“For Every Two Steps Forward, it Often Feels like we Take One Step Back”: Foucauldian Historiography and the Current Political Moment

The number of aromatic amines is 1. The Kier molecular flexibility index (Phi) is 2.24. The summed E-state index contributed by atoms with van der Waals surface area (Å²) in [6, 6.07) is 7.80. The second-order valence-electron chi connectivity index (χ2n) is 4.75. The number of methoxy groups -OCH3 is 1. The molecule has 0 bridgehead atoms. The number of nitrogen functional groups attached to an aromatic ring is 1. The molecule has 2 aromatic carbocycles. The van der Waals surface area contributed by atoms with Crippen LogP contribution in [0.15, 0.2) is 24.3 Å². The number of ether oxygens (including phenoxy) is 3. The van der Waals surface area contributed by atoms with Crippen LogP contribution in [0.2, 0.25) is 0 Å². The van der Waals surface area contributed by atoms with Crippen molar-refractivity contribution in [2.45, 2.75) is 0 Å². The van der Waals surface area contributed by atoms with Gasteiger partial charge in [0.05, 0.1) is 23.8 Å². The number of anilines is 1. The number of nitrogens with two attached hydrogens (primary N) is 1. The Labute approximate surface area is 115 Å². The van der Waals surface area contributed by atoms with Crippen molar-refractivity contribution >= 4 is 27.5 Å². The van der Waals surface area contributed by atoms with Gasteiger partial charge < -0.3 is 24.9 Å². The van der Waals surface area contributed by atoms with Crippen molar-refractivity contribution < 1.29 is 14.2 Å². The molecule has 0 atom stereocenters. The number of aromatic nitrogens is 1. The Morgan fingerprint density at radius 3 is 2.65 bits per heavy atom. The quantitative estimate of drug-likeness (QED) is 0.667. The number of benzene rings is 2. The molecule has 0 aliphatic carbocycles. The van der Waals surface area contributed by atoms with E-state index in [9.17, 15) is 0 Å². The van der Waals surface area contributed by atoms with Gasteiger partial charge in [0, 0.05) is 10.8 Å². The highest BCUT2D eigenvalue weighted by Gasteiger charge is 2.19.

In Discipline and Punish, Foucault argues that genealogical analysis reveals systems of thought to be the result of unpredictable historical turns and not the consequence of fixed trends, offering an opening to reimagine the current moment. As each stage of Foucault’s historiography builds upon the previous, culminating in the deconstruction of a power structure-like narrative, this chapter employs several texts in a structured close reading of the current moment. This chapter asserts that narrative is the episteme of the current moment, and Foucault’s various stages of historiography aid in explaining the implications of that. Using Foucauldian historiography, this chapter dissects popular conceptions of a cohesive historical narrative of liberal advancement and linear progress. A genealogy, or a “history of the present”, breaks down linearity by rejecting history’s traditional practice of temporal compartmentalization, the process of segmenting that helps to draw a line.